Universities unite in call to hike fees

June 14, 2002

Ministers will face increased pressure to raise student tuition fees if the government does not give universities enough cash in next month's comprehensive spending review.

The THES has found growing support for higher fees, crucially among vice-chancellors of post-1992 universities.

Vice-chancellors are set to reconsider differential market-rate tuition fees for home undergraduates at their September conference if the spending review fails to deliver.

Roderick Floud, provost of London Guildhall University and president of Universities UK, is not opposed in principle to increasing the maximum fee but he said this was a decision for the government.

Professor Floud said: "It is clear that the demands of higher education are not diminishing. We will have to wait to see how the government responds and we will formulate policy after that."

Many vice-chancellors, especially those in new universities, have changed their minds about higher fees in the face of a real-terms cut in core teaching funds next year and the failure of the government to fully fund research. Support for differential fees had been confined to a handful of leading research universities in the Russell Group.

Most vice-chancellors doubt that the Treasury will provide the £10 billion that UUK says is needed between 2003 and 2006 to meet the government's 50 per cent participation target for 2010 while maintaining standards.

Three approaches are gaining support among vice-chancellors:

* Raising the means-tested maximum that universities can charge, currently £1,075

* Charging more for popular courses, for degrees that are more expensive to deliver, such as dentistry, and for courses that offer graduates higher earning opportunities, such as law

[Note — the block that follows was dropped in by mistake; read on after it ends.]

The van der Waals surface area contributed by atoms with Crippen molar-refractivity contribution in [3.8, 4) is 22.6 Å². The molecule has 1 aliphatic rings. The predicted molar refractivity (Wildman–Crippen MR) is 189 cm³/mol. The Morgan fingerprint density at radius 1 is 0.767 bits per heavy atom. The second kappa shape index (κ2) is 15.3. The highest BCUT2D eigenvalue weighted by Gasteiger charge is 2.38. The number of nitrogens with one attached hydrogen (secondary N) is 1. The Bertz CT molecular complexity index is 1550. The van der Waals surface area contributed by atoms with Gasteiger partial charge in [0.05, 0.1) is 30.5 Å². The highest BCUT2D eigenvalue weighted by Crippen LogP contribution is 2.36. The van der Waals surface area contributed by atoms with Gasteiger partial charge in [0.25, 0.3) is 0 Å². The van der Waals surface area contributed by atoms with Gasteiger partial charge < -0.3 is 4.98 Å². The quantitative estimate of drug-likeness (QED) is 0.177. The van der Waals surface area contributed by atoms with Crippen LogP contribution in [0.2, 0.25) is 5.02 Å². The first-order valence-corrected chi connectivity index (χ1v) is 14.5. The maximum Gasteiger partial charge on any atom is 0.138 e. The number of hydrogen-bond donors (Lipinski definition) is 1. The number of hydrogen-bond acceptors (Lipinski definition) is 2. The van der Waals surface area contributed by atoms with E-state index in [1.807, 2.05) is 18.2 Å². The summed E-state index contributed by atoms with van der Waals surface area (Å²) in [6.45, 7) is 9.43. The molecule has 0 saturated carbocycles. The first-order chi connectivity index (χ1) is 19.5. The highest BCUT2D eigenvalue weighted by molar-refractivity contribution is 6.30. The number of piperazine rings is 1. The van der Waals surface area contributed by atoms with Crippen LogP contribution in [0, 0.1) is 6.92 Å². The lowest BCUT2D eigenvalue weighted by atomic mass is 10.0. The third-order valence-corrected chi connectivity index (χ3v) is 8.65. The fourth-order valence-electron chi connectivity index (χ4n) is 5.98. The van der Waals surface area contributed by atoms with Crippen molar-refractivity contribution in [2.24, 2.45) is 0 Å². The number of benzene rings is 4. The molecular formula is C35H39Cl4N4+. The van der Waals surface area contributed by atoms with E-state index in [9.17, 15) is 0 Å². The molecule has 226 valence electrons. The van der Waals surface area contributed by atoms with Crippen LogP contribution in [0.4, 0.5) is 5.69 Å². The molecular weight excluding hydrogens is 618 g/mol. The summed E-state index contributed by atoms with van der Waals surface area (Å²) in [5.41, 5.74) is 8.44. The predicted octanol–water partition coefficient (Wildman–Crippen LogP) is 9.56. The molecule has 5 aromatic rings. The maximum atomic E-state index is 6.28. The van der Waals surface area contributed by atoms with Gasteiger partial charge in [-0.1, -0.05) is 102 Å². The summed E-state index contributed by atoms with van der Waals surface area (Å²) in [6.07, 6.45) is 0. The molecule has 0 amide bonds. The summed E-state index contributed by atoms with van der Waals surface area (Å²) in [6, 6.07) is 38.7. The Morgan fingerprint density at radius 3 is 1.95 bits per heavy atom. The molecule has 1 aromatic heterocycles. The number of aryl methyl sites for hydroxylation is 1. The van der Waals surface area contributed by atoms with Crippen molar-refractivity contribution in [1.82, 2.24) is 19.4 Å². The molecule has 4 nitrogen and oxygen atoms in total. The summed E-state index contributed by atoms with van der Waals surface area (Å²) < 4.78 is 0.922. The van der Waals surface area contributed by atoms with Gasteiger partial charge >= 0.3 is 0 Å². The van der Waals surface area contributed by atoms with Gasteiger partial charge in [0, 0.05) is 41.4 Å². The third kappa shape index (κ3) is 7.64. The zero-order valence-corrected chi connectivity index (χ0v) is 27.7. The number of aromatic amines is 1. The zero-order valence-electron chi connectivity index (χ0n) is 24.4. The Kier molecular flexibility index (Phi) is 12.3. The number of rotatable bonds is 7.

* Fee premiums at those universities perceived as prestigious.

But all vice-chancellors agree that the poorest students must receive financial support, perhaps funded from higher fees, and that the government should not claw back extra fee income by cutting teaching grants.

David Melville, vice-chancellor of Kent University, said: "I suspect that there will be action to have some kind of deregulation of the fees system. We need a five-to-ten-year strategy to shift the system."

Gillian Slater, vice-chancellor of Bournemouth University, said: "I think that fees can vary between students but I do not believe that they should vary between institutions."

Adrian Smith, principal of Queen Mary, University of London, said: "I would be surprised if differential fees do not become a consideration if things go pear-shaped in the spending review. It is hard to see where else we are going to get the money."

Diana Green, vice-chancellor of Sheffield Hallam University and chairwoman of the steering group overseeing UUK's student-debt project, said: "I have no objection to those who are affluent paying a higher contribution to tuition, providing greater support goes to those who would otherwise not go into higher education."

Geoffrey Copland, rector of Westminster University and chairman of the Coalition of Modern Universities, said: "I do not rule out differential fees in principle but whatever the funding mechanism, it must not act as a deterrent to the less well-off."

Sir Colin Campbell, vice-chancellor of Nottingham University, whose pro vice-chancellor David Greenaway co-authored a Russell Group report supporting differential fees, said: "There is a growing realisation that something must be done and differential fees for non-profit-making organisations are the most equitable way forward."

Mandy Telford, the National Union of Students president-elect, said:

"Top-up fees would lead to a ghettoisation of higher education, where the fortunate rich pick and choose their course and institution while the poorest students are forced on to the cheapest courses."

The Department for Education and Skills is looking at higher tuition fees as part of its on-going student-support review. The results are due in the autumn.

Chancellor Gordon Brown this week signalled more money for science and innovation and support for people wishing to study at college and university.

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